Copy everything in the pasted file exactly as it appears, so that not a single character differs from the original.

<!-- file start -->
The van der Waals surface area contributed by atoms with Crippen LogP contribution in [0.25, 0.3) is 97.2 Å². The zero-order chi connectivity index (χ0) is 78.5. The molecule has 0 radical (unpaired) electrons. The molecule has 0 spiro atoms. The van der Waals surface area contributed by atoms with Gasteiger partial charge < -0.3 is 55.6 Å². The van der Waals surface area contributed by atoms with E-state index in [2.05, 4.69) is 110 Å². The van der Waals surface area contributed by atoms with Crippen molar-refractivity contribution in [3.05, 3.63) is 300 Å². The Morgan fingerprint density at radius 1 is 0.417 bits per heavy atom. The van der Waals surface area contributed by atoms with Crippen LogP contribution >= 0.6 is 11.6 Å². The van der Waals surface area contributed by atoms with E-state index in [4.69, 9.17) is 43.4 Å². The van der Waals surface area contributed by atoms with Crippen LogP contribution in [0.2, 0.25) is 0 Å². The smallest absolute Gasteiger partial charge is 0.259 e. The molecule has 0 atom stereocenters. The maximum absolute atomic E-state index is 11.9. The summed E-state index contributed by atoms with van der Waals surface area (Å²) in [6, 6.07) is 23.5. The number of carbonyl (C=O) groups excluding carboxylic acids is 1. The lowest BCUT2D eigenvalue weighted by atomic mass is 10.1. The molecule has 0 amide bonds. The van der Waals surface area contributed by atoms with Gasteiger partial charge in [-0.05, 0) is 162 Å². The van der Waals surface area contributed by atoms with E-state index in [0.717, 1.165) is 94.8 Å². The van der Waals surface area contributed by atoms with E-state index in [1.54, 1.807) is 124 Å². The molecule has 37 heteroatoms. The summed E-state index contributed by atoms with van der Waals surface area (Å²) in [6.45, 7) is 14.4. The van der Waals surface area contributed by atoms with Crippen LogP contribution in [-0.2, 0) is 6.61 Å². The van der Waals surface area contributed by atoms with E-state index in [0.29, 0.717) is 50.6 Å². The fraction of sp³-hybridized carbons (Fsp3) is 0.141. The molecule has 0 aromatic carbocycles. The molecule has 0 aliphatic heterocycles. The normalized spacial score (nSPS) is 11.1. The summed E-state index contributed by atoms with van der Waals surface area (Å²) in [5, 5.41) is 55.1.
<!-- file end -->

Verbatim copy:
The van der Waals surface area contributed by atoms with Crippen LogP contribution in [0.25, 0.3) is 97.2 Å². The zero-order chi connectivity index (χ0) is 78.5. The molecule has 0 radical (unpaired) electrons. The molecule has 0 spiro atoms. The van der Waals surface area contributed by atoms with Gasteiger partial charge < -0.3 is 55.6 Å². The van der Waals surface area contributed by atoms with E-state index in [2.05, 4.69) is 110 Å². The van der Waals surface area contributed by atoms with Crippen molar-refractivity contribution in [3.05, 3.63) is 300 Å². The Morgan fingerprint density at radius 1 is 0.417 bits per heavy atom. The van der Waals surface area contributed by atoms with Crippen LogP contribution >= 0.6 is 11.6 Å². The van der Waals surface area contributed by atoms with E-state index in [4.69, 9.17) is 43.4 Å². The van der Waals surface area contributed by atoms with Crippen LogP contribution in [0.2, 0.25) is 0 Å². The smallest absolute Gasteiger partial charge is 0.259 e. The molecule has 0 atom stereocenters. The maximum absolute atomic E-state index is 11.9. The summed E-state index contributed by atoms with van der Waals surface area (Å²) in [6, 6.07) is 23.5. The number of carbonyl (C=O) groups excluding carboxylic acids is 1. The lowest BCUT2D eigenvalue weighted by atomic mass is 10.1. The molecule has 0 amide bonds. The van der Waals surface area contributed by atoms with Gasteiger partial charge in [-0.05, 0) is 162 Å². The van der Waals surface area contributed by atoms with E-state index in [0.717, 1.165) is 94.8 Å². The van der Waals surface area contributed by atoms with E-state index in [1.54, 1.807) is 124 Å². The molecule has 37 heteroatoms. The summed E-state index contributed by atoms with van der Waals surface area (Å²) in [6.45, 7) is 14.4. The van der Waals surface area contributed by atoms with Crippen LogP contribution in [-0.2, 0) is 6.61 Å². The van der Waals surface area contributed by atoms with E-state index in [0.29, 0.717) is 50.6 Å². The fraction of sp³-hybridized carbons (Fsp3) is 0.141. The molecule has 0 aromatic carbocycles. The molecule has 0 aliphatic heterocycles. The normalized spacial score (nSPS) is 11.1. The summed E-state index contributed by atoms with van der Waals surface area (Å²) in [5, 5.41) is 55.1.